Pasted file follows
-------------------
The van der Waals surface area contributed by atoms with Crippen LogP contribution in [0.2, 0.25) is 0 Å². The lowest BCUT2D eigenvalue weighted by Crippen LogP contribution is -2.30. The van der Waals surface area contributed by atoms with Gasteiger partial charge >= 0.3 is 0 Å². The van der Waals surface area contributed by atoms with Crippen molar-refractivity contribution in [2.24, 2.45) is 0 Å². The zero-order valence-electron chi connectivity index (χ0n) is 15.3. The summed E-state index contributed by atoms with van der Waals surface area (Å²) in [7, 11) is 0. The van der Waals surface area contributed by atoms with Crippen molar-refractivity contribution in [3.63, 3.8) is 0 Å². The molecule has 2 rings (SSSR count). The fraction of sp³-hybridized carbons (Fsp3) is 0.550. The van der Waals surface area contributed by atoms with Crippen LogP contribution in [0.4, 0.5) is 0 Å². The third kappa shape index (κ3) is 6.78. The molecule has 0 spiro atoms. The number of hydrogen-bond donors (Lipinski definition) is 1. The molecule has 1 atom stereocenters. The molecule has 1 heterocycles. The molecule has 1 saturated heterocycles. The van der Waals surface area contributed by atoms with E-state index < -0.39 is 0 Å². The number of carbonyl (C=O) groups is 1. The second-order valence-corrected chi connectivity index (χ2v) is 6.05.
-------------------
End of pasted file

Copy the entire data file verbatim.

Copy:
The van der Waals surface area contributed by atoms with Crippen LogP contribution in [0.2, 0.25) is 0 Å². The lowest BCUT2D eigenvalue weighted by Crippen LogP contribution is -2.30. The van der Waals surface area contributed by atoms with Gasteiger partial charge >= 0.3 is 0 Å². The van der Waals surface area contributed by atoms with Crippen molar-refractivity contribution in [2.24, 2.45) is 0 Å². The zero-order valence-electron chi connectivity index (χ0n) is 15.3. The summed E-state index contributed by atoms with van der Waals surface area (Å²) in [7, 11) is 0. The van der Waals surface area contributed by atoms with Crippen molar-refractivity contribution in [3.63, 3.8) is 0 Å². The molecule has 2 rings (SSSR count). The fraction of sp³-hybridized carbons (Fsp3) is 0.550. The van der Waals surface area contributed by atoms with Crippen LogP contribution in [0.4, 0.5) is 0 Å². The third kappa shape index (κ3) is 6.78. The molecule has 0 spiro atoms. The number of hydrogen-bond donors (Lipinski definition) is 1. The molecule has 1 atom stereocenters. The molecule has 1 heterocycles. The molecule has 1 saturated heterocycles. The van der Waals surface area contributed by atoms with E-state index < -0.39 is 0 Å². The number of carbonyl (C=O) groups is 1. The second-order valence-corrected chi connectivity index (χ2v) is 6.05.